Each decade there is one construction project that sets the stage for decades to come – a generational decision the impacts and benefits of which are felt for the next 30 years or beyond. For the MWRA, these projects have included the Boston Harbor Cleanup, the Carroll Water Treatment Plant, and the MetroWest Tunnel. Today, the generational decision for the MWRA is how to best ensure potable drinking water for all of its cities and towns all of the time. The project that will accomplish this for Greater Boston is the MWRA’s Metropolitan Water Redundancy Project.
Ensuring water system redundancy has been a major goal of the MWRA since that infamous day in May 2010, when a water distribution gate burst in Weston at Shaft 5A, pouring millions of gallons of water into the Charles River. Throughout the MWRA water system, residents were forced to boil water to ensure the safety of their families, and businesses either scrambled to provide bottled water to customers or shut down completely. Through yeoman efforts by MWRA staff, the boil order only lasted a few days; however, the lessons learned and the all-too-real impacts of this water break drive this discussion today. The Metropolitan Water Redundancy Project presents many challenges: costs for this project could exceed $1.5 billion, and different construction methods would create different levels of impacts to communities. Yet, with the memory of the 2010 water break’s impacts fresh in our minds, the economic cost of not completing this project could be far greater.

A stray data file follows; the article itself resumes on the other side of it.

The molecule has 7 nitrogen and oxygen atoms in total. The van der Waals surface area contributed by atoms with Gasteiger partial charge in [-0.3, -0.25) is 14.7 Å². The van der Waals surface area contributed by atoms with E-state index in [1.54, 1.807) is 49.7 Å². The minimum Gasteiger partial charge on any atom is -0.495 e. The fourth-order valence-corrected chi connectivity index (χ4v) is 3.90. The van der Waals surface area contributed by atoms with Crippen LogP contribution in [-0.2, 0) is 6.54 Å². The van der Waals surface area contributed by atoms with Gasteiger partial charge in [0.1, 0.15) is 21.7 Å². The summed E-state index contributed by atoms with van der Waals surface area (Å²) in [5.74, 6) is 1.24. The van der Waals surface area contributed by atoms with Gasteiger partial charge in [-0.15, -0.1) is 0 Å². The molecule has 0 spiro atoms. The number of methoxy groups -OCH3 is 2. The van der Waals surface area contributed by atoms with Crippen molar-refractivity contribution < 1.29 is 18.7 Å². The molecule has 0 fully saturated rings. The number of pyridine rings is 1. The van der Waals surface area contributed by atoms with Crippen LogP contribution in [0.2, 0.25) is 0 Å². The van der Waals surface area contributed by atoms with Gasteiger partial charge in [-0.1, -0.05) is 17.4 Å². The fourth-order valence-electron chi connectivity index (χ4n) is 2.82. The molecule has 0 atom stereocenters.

On December 8 at the Yawkey Center at Boston College, all of us will have an opportunity to learn, listen, ask questions, and weigh in on a potentially significant MWRA project. Hosted by the MWRA Advisory Board – the voice of the MWRA’s communities and ratepayers – the opportunity to shape this project starts with this half-day session.
It is important for your community – from your CEOs and elected officials to your finance staff and technical/operations staff – to be aware of this project. We will be inviting our state officials and legislators as well.
Secretary of Economic Development Jay Ash will keynote our meeting to discuss the economic impacts of this project – both pro and con. MWRA staff led by Executive Director Fred Laskey will outline options, timing, and costs.
If there is one meeting you should attend – this is it.
Executive Director, MWRA Advisory Board